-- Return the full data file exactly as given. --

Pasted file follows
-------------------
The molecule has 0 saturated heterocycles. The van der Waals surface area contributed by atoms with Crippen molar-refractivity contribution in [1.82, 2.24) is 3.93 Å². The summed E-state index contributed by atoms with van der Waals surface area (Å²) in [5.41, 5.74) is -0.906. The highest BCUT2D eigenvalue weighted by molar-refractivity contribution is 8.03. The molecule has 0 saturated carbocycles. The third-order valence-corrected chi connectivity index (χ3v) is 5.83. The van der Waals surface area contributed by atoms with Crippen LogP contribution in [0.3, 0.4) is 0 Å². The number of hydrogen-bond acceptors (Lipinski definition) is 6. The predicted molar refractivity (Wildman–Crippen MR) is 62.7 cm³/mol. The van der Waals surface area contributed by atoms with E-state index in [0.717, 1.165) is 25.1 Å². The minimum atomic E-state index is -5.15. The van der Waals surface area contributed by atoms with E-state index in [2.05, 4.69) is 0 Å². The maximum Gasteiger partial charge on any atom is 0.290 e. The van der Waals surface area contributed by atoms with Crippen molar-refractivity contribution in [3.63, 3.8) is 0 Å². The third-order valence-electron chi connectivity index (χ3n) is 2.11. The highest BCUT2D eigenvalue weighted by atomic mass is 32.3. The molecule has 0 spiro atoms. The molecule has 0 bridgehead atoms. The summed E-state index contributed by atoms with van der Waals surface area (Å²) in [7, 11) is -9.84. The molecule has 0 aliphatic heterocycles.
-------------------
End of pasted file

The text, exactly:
The molecule has 0 saturated heterocycles. The van der Waals surface area contributed by atoms with Crippen molar-refractivity contribution in [1.82, 2.24) is 3.93 Å². The summed E-state index contributed by atoms with van der Waals surface area (Å²) in [5.41, 5.74) is -0.906. The highest BCUT2D eigenvalue weighted by molar-refractivity contribution is 8.03. The molecule has 0 saturated carbocycles. The third-order valence-corrected chi connectivity index (χ3v) is 5.83. The van der Waals surface area contributed by atoms with Crippen LogP contribution in [0.3, 0.4) is 0 Å². The number of hydrogen-bond acceptors (Lipinski definition) is 6. The predicted molar refractivity (Wildman–Crippen MR) is 62.7 cm³/mol. The van der Waals surface area contributed by atoms with E-state index in [0.717, 1.165) is 25.1 Å². The minimum atomic E-state index is -5.15. The van der Waals surface area contributed by atoms with E-state index in [2.05, 4.69) is 0 Å². The maximum Gasteiger partial charge on any atom is 0.290 e. The van der Waals surface area contributed by atoms with Crippen molar-refractivity contribution in [3.63, 3.8) is 0 Å². The third-order valence-electron chi connectivity index (χ3n) is 2.11. The highest BCUT2D eigenvalue weighted by atomic mass is 32.3. The molecule has 0 spiro atoms. The molecule has 0 bridgehead atoms. The summed E-state index contributed by atoms with van der Waals surface area (Å²) in [7, 11) is -9.84. The molecule has 0 aliphatic heterocycles.